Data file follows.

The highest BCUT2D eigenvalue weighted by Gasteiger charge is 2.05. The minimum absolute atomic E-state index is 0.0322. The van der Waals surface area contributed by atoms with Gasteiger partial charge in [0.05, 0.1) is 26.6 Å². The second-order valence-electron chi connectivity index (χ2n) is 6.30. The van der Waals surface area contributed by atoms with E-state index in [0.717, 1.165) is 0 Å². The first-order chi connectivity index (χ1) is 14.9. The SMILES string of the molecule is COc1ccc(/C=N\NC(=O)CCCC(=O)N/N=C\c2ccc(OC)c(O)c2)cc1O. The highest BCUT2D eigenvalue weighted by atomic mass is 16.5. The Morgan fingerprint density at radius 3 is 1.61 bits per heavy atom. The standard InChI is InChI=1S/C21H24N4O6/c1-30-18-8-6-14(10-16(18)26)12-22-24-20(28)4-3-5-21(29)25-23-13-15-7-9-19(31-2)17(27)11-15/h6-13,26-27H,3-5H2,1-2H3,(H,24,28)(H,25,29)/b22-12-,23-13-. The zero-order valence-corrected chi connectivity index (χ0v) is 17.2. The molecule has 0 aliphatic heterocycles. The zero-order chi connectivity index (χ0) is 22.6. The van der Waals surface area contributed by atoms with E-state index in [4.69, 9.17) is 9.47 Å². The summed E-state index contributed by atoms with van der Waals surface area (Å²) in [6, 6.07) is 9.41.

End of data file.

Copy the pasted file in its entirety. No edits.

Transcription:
The highest BCUT2D eigenvalue weighted by Gasteiger charge is 2.05. The minimum absolute atomic E-state index is 0.0322. The van der Waals surface area contributed by atoms with Gasteiger partial charge in [0.05, 0.1) is 26.6 Å². The second-order valence-electron chi connectivity index (χ2n) is 6.30. The van der Waals surface area contributed by atoms with E-state index in [0.717, 1.165) is 0 Å². The first-order chi connectivity index (χ1) is 14.9. The SMILES string of the molecule is COc1ccc(/C=N\NC(=O)CCCC(=O)N/N=C\c2ccc(OC)c(O)c2)cc1O. The highest BCUT2D eigenvalue weighted by atomic mass is 16.5. The Morgan fingerprint density at radius 3 is 1.61 bits per heavy atom. The standard InChI is InChI=1S/C21H24N4O6/c1-30-18-8-6-14(10-16(18)26)12-22-24-20(28)4-3-5-21(29)25-23-13-15-7-9-19(31-2)17(27)11-15/h6-13,26-27H,3-5H2,1-2H3,(H,24,28)(H,25,29)/b22-12-,23-13-. The zero-order valence-corrected chi connectivity index (χ0v) is 17.2. The molecule has 0 aliphatic heterocycles. The zero-order chi connectivity index (χ0) is 22.6. The van der Waals surface area contributed by atoms with E-state index in [4.69, 9.17) is 9.47 Å². The summed E-state index contributed by atoms with van der Waals surface area (Å²) in [6, 6.07) is 9.41.